Trainers operating under the radar include Jimmy Toner, who has saddled layoff winners Zifzaf ($37.60) and Mesa Fresca ($27.60) on turf; Mike Miceli, who is 2-1-0 with his first four runners; and Phil Serpe, who is 5-2-2 with a dozen New York starters since coming back from Florida.
There was nothing major to report from the week of May 19-23, other than the fact six-furlong races on the inner turf continue to play exceptionally fast. I mean, American Cruiser is a useful sort, but the 6-year-old gelding was under wraps wiring a $20,000 sprint for nonwinners this year through fractions of 21.50, 43.88, and 1:07.86 last Friday, on a course that had taken on some rain early in the week and been labeled "yielding" just 48 hours earlier.
It seems like even marginally talented horses are recording times in 1:08 and change going six furlongs on the inner. Well, just take these supersonic numbers with a grain of salt, because if a race time seems too fast to be true, that may
indeed be the case: If you missed it, the time of the April 24 Withers at Aqueduct, originally listed as 1:34.05, was officially, and quietly, amended last week to 1:35.80.
There are five stakes slated for Memorial Day weekend, headed by Monday's 118th running of the Metropolitan Handicap, better known as the Met Mile.
Quality Road, who has had the Met in his cross-hairs for months, put the finishing touches on his preparations with a sharp in-company workout with stakes-bound stablemate Christmas for Liam on Tuesday. He is expected to face
Convocation, Honest Man, Ironman Jon, Kensei, Le Grand Cru, Tizway, Warrior's Reward, and You And I Forever.
VALUE OF THE WEEK
Okay, whoever had the late pick four or the pick six last Friday, say a big "thank you" to the aforementioned Hunters Bay ($11.80) and Mesa Fresca ($27.60), who triggered some mind-boggling value payoffs.
Those two kicked off a pick four finished off by American Cruiser ($2.80) and Stormy Dixie ($4.80) that paid $2,487 for $2, just over 4 1/2 times a $2 win parlay of $547.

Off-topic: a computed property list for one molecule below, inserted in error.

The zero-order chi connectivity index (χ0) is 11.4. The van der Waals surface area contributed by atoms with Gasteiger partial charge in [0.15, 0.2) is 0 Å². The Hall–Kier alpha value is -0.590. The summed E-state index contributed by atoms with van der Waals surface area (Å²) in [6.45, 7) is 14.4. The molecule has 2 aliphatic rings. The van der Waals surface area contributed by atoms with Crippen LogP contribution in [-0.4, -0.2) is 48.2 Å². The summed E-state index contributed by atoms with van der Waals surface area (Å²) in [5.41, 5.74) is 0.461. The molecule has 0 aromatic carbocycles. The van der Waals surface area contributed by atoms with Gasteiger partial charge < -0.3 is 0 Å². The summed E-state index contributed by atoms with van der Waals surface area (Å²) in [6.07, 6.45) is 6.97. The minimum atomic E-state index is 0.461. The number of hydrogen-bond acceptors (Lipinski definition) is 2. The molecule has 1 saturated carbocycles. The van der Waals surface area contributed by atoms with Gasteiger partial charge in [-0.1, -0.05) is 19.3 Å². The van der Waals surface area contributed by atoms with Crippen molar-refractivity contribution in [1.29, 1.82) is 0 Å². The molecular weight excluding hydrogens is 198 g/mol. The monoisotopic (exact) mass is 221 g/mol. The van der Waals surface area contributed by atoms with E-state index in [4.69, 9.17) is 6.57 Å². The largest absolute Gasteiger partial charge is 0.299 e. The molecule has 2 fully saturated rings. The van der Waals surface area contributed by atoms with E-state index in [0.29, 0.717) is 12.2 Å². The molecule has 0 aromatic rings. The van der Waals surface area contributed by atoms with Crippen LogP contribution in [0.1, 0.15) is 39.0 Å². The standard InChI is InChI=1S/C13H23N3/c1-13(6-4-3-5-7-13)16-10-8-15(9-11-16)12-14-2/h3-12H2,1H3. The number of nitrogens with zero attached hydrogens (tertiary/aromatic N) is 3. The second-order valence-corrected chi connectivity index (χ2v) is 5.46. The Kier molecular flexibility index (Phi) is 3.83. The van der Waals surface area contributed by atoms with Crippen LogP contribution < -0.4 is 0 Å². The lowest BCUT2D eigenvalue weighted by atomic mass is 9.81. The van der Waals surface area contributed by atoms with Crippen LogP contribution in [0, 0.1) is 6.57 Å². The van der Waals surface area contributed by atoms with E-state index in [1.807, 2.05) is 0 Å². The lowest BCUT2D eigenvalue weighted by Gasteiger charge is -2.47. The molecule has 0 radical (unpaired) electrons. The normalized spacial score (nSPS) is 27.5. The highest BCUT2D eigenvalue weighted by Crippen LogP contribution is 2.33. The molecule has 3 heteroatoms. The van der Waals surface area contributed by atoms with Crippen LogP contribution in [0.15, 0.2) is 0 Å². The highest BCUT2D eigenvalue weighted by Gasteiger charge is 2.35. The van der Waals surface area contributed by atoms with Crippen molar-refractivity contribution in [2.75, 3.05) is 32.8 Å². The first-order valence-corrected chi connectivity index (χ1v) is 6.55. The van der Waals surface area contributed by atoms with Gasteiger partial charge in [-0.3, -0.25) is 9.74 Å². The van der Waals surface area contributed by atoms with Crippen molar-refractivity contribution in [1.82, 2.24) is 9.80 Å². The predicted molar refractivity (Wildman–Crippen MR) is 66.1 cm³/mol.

If you began the two-day, $105,000 pick-six carryover by including Morningsideheights ($10.40) and Remittance ($4), the payoff of $56,397 beat the parlay ($5,690) nearly 10 times over.
Horse racing indeed remains the greatest game played outdoors, no matter what they try to do to it.
HORSES TO WATCH
Trainer: Jimmy Jerkens
Last race: May 22, 3rd
Finish: 1st by 7 3/4
After flashing promise while breaking tardily in his first three starts, this 3-year-old colt by Preakness and Belmont Stakes winner Afleet Alex went back to the drawing board for nearly three months and put it all together to win a first-level allowance in 1:21.72, which came back a 107 Beyer Speed Figure.
Trainer: Bill Mott
Last race: May 23, 2nd
Finish: 1st by 13 1/4
Homebred 3-year-old filly by Mr. Greeley was a poorly kept secret for her unveiling, when pounded to 11-10 for a front-running romp at seven furlongs. "She wasn't cranked - she was only half-ready," Mott said. "It looked like another furlong wouldn't hurt her."
Trainer: Todd Pletcher
Last race: May 21, 6th
Finish: 1st by 8 1/2
Following a slow start and fifth-place finish in his sprint debut, this Ghostzapper colt stretched out to 1 1/16 miles and broke alertly from the rail to wire maidens by a widening margin. "He comes from a pedigree that makes it look like he'll improve going longer," Pletcher said.
Trainer: Barclay Tagg
Last race: May 20, 6th
Finish: 1st by 3/4
Coming off a maiden win as a second-time starter at Gulfstream Park seven weeks earlier, this $500,000 colt by Dynaformer rallied four wide leaving the far turn and gained ground into a last three-eighths in 34.62 seconds to beat a strong first-level allowance group at 1 1/8 miles on the inner turf. Next up could be the Colonial Turf Cup and Virginia Derby.